I wouldn't be disheartened, most of us have had digests like yours before! To add to John's general list, try and be as gentle as possible in the initial lysis step - this can help reduce nicking. If you are doing a precipitation with something like isopropanol or even EtOH make sure you give the DNA miniprep pellet a good wash (even a few minutes) in 70% EtOH before resuspending your sample. Pay particular attention to John's point about removing excess non-polar solvents.  If you are like me you may be prone to adding too much restriction enzyme (with the accompanying buffer such as glycerol which may inhibit cutting) on occasions, so you may be able to use much less enzyme, especially for 'easy' cutters like BamHI, EcoRI or HindIII.

The problem seems to be that the restriction digestions are not going to completion.  For reference, 1 U restriction enzyme can digest 1 ug of DNA in a 50 ul reaction in 1 hour.  My guess is that these reactions have too much DNA and/or too little enzyme and/or they've not been incubated for enough time.  This is suggested by the presence of the undigested negative control band(s) in the lanes where digestion clearly occurred.  

I would recommend routinely overdigesting samples; to do this, calculate how many units of restriction enzyme are needed to completely digest the DNA in 1h, then use a 5-10x excess -- this will help compensate for differences in DNA concentration and purity.  The total enzyme in the reaction however must never exceed 10% v/v to avoid inhibition by glycerol (this is the maximum upper limit, but aim for 5% v/v).  The exception to this is when the restriction enzyme has reported star activity, in which case overdigestion should be avoided (though such enzymes are relatively uncommon).

This should work as far as cleaning up the restriction digests goes; if not then DNA cleanup should help.  You can also consider colony PCR for screening of putative clones (the prefered method in our lab for initial screening due to improved speed and cost).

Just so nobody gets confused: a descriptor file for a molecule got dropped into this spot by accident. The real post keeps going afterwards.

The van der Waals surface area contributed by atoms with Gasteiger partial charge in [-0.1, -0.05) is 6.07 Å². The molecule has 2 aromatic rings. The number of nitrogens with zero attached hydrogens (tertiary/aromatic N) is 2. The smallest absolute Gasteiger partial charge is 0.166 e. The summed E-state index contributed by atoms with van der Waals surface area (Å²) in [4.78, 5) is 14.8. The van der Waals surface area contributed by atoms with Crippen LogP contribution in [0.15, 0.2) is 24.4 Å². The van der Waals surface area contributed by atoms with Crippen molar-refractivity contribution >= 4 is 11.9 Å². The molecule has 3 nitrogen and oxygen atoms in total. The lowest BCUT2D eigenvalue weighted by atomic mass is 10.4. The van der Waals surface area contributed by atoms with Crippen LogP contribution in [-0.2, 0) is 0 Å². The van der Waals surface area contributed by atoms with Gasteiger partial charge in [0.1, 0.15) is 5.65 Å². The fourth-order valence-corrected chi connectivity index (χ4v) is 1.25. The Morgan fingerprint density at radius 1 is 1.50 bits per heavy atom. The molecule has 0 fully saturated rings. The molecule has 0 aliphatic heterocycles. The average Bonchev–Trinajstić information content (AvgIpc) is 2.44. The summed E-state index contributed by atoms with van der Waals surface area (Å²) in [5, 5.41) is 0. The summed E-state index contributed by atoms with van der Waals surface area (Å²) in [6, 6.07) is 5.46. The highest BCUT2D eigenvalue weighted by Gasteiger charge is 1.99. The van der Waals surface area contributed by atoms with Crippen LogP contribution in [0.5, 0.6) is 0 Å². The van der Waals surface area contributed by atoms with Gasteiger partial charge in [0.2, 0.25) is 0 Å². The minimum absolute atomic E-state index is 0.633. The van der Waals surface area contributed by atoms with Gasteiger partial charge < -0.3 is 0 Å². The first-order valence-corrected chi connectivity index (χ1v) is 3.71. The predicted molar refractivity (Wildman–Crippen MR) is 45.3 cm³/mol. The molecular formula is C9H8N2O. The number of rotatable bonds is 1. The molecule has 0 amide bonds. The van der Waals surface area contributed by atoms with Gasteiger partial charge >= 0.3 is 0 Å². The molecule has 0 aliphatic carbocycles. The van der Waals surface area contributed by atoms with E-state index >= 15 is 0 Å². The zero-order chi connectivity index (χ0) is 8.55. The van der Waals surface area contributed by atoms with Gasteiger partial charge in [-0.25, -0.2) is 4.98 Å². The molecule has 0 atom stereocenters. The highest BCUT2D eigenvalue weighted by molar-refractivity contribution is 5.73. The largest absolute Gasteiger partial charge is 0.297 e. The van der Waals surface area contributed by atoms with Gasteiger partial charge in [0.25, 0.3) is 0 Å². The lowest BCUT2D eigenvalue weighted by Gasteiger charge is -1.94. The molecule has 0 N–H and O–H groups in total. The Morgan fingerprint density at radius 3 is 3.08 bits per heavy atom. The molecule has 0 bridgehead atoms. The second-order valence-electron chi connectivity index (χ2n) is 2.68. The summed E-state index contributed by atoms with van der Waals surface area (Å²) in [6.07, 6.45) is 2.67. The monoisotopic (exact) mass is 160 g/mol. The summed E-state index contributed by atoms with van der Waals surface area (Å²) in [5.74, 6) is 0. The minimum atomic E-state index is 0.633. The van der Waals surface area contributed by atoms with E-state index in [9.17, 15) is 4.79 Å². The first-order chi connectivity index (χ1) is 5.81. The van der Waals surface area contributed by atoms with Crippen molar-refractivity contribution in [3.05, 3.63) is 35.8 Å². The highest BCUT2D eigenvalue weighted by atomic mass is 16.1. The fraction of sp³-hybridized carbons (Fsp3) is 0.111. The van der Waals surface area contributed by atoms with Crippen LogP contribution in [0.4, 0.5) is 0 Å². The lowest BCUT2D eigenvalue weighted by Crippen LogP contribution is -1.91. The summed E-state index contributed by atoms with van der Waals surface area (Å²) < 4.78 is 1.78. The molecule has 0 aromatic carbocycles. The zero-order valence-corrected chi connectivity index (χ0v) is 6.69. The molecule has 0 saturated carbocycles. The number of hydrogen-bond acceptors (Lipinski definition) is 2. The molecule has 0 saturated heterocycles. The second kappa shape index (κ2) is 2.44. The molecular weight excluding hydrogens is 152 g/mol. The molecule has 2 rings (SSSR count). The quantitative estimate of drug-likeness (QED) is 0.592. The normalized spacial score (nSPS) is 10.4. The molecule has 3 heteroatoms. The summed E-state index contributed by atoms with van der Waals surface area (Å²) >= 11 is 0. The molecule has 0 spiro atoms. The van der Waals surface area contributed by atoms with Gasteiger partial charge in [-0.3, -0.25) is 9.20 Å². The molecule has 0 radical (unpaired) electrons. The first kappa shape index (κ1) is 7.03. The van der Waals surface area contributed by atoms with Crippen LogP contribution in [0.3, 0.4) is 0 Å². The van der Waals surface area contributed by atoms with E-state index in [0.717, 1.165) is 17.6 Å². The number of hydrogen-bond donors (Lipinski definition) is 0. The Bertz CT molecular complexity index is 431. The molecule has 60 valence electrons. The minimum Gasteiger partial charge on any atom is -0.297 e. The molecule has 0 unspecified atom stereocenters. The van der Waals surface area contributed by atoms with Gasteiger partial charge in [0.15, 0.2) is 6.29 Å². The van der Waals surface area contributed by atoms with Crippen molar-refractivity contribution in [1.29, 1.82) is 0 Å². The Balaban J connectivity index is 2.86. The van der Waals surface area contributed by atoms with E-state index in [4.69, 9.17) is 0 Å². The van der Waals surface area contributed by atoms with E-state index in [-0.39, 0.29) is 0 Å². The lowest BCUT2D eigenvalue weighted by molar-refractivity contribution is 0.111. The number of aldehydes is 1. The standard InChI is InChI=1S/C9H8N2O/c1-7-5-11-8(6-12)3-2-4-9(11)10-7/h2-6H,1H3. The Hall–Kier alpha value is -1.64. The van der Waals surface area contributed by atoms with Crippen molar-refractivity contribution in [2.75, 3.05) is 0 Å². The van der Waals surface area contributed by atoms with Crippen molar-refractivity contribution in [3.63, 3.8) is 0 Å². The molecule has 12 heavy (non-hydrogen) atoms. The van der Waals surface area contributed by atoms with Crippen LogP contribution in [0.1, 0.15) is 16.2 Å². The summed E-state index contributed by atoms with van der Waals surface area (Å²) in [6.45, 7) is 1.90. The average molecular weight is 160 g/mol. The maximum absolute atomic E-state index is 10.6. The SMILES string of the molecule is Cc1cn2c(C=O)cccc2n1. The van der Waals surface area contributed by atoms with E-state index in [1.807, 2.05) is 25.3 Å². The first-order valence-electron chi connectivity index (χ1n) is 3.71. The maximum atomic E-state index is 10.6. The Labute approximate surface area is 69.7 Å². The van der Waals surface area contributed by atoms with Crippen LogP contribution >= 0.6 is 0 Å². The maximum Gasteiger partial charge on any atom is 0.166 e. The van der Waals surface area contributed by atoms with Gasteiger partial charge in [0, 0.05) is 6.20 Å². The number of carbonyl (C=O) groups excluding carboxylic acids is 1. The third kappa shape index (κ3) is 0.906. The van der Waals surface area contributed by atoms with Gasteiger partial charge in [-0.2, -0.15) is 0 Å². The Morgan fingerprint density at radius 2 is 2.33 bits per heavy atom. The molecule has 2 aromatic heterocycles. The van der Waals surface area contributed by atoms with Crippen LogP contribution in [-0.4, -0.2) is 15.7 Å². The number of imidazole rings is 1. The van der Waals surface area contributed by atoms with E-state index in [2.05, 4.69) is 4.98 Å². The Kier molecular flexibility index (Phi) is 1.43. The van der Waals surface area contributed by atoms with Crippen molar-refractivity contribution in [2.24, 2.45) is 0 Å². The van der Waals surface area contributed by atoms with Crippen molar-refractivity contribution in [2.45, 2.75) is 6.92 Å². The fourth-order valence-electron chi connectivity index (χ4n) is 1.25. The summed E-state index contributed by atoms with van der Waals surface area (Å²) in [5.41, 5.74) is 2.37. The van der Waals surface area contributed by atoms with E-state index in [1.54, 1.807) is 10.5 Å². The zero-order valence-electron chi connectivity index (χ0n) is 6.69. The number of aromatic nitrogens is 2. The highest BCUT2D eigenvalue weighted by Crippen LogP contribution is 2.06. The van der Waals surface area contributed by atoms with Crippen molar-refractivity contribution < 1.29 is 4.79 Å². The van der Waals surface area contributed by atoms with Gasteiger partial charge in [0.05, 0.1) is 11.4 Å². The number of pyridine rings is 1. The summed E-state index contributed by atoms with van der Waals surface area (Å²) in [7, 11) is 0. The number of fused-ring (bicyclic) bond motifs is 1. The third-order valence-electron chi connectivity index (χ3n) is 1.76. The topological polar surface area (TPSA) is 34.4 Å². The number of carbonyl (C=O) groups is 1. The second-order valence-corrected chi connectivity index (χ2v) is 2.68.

As John says, it's a bit difficult to know exactly what is going on here without some more details. Rough amounts of DNA cut (e.g., what % of DNA from what volume and type of bacterial culture), enzyme(s) used and how many units over what time, etc, etc? Most of the common enzymes cut very quickly (and often to completion) and an hour digestion is usually more than enough. There is (or appears to be) some 'partialing' in the top gel (bottom half). I have had results similar to the middle gel (which looks the 'worst') and changing DNA concentration, enzyme units/time/etc has made no difference. Assuming that the a recommended standard amount of DNA marker has been loaded, and looking at the 'shape' of the DNA bands, it appears that much less than 1ug of DNA was in each digest. I agree with John that on the info provided a DNA purity problem (and consistency between preps) is the most likely problem.

Last edited by Steve Lolait (28th Aug 2011 09:56:04)

Yes Steve I agree with you and John that impurities in the DNA may explain the results.  NEB recommends overdigesting with 5-10x RE to compensate for this and other variables -- if it still doesn't work then cleaning up the DNA should work.

OP - as mentioned above, some extra info. on the bacteria, the miniprep protocol, and the restriction digest protocol would help us to narrow down the possibilities.